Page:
Congrats: This is your fault!
The INDY endorsement of Cherie Berry three years ago resulted in the re-election of Cherie Berry ("The Triangle's scariest people," Oct. 28) as North Carolina's commissioner of labor. I ran on a platform of increasing the minimum wage, inspection of all migrant labor camps every year, and inclusion of the state's fire code as an OSHA standard. Cherie ran on a platform advocating the abolition of all federal and state minimum wages. I received over 2 million votes and carried most of the state's counties. While I was endorsed by The News & Observer, the INDY endorsed Cherie Berry, and the area of the state serviced principally by the INDY provided her whole margin of victory. Congratulations!
John C. Brooks
Sadly, this whole Wake transportation effort has also become a race to see who can get a part of $69 million in annual sales tax revenues ("Stalled on the tracks," Nov. 4). We see people and organizations on the various transportation/advisory committees jockeying for future jobs/contracts and developers jockeying for future re-zonings and other advantages. Sixty-nine million dollars is a lot of money to follow, and the chase has begun.
Barry Eriksen, via indyweek.com
Public transit sucks
"Of course, Price admits, there will be fierce competition for those federal dollars" ("Stalled"). Federal dollars do not exist, they are dollars taken from the taxpayers, sometimes borrowed, sometime printed. It is time to allow private competition to public transportation. Why do we need monopolies? Is it because they are more efficient in taking money from taxpayers? Private transportation does not have the luxury of using tax money. They must rely on the fare box. Competition is good for the public versus inefficient public transportation.
Sheldon Hayer, via indyweek.com
Enforce the laws we have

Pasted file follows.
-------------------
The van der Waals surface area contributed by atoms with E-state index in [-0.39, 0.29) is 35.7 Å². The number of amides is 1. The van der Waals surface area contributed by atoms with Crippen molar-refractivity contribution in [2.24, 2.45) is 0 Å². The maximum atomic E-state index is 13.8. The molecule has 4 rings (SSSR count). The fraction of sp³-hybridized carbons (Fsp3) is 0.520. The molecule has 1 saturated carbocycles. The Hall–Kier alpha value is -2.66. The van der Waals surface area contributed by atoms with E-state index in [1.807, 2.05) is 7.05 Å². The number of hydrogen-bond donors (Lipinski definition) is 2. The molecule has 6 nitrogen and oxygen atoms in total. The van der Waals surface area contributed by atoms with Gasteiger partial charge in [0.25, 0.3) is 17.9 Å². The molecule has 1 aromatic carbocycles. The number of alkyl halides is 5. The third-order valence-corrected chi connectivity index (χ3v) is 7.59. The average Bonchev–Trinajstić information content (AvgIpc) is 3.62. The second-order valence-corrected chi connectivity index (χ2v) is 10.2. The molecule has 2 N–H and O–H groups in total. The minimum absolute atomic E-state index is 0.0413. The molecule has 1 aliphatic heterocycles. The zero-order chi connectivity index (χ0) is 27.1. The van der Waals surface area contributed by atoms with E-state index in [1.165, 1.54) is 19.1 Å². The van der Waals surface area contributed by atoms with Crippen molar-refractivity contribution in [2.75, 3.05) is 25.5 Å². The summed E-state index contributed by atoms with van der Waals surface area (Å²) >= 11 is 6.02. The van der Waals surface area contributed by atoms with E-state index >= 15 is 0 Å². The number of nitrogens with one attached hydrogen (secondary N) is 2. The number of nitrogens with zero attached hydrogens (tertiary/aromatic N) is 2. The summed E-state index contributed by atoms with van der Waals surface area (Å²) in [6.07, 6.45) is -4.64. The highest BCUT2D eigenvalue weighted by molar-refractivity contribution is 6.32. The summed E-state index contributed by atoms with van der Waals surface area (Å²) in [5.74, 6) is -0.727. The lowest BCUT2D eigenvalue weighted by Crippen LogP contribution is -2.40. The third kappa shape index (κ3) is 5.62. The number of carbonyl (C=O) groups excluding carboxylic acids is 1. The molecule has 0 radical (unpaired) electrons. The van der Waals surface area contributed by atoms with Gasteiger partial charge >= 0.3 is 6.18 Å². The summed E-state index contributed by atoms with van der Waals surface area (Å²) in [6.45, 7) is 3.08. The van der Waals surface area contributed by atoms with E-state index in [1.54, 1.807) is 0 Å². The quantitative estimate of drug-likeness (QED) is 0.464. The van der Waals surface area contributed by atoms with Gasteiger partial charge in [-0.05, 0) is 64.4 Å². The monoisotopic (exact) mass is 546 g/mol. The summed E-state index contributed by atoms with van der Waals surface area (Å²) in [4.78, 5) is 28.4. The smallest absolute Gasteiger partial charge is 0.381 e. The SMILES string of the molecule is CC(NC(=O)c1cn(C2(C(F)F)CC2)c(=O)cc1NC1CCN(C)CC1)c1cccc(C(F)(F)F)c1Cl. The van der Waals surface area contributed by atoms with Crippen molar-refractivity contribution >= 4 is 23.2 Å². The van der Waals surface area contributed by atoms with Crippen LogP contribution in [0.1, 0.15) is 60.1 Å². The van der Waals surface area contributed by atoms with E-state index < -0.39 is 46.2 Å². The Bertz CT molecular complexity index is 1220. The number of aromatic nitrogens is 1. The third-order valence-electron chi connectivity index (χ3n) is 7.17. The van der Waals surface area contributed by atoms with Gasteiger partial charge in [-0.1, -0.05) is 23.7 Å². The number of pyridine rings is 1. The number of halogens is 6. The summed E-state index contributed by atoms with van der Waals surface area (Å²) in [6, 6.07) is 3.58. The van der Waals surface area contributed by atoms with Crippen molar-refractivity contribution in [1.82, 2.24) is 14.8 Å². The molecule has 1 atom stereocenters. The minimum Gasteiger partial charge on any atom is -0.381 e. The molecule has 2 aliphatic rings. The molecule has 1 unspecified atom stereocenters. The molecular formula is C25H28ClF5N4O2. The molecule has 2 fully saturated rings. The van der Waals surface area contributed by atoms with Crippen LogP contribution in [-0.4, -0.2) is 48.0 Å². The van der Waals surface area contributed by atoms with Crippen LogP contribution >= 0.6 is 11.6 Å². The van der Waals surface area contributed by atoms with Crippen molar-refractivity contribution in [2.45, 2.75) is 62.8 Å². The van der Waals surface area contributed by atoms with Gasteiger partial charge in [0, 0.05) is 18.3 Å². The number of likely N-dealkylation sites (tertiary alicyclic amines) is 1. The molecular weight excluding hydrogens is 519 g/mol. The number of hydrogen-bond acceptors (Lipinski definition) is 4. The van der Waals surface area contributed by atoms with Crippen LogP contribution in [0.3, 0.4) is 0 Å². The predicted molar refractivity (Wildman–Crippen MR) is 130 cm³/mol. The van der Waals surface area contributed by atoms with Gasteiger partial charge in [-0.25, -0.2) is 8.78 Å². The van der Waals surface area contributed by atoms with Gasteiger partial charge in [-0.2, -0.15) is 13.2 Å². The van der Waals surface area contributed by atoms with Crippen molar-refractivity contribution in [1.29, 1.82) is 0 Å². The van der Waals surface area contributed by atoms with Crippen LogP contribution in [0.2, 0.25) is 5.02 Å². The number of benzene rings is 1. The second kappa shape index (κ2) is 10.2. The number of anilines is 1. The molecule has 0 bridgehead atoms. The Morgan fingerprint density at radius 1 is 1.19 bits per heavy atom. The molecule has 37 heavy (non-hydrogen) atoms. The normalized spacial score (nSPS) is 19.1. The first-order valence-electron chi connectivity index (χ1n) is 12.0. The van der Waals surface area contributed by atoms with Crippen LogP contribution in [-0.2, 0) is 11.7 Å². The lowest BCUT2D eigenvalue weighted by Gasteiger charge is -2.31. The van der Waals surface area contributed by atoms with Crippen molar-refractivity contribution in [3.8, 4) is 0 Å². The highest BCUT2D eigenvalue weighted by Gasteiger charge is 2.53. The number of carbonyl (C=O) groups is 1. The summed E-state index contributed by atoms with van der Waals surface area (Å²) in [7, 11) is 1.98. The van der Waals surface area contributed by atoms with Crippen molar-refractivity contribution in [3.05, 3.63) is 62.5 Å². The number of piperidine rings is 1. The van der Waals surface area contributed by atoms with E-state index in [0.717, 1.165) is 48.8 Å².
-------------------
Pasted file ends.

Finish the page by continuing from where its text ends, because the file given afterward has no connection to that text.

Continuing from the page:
Let me first preface this by saying I think law-abiding people should be able to purchase guns (Triangulator, Nov. 4). I also think the way it is now, where it is incredibly easy to get a gun but a pain to get a concealed-carry permit, should be reversed. It should be harder to get a gun and easier to get a permit. There are a lot of things that could be done to solve this problem, and a lot of that has to do with enforcing laws already on the books. The Virginia Tech shooter should not have been able to legally purchase a gun, but because of a lack of communication between the local courts, doctors and law enforcement, he was never red-flagged.
I am all for a solution to gun violence that can actually be implemented and is actually effective. Unfortunately, the odds of something like that happening with a strong gun lobby and a tea party Congress are practically nil, so different solutions to the problem need to be conceived to improve enforcement of the laws we already have. Changes to HIPPA that allow doctors to communicate to law enforcement more easily are a start. The idea of making gun owners buy insurance (similar to car insurance—and it is already sold by the NRA, so how can they really argue against the idea?) so that victims can be compensated is worth exploring.
One thing that needs to stop is pro-gun people jumping on the "mental health, mental health, mental health" line. Yes, mental health obviously contributes to violence, but these people who cry "mental health, not guns" are the same people who elect far-right conservatives who have done nothing but slash funding for the care of the mentally ill. It has gotten to the point where a mentally ill person has to commit a violent act for anyone to intervene, and even then there are no rooms in hospitals and public facilities for treatment. If you are going to use the "mental health" card, then stop supporting politicians who are more than happy to continue gutting budget for this type of care.
Faux_newsisntreal, via indyweek.com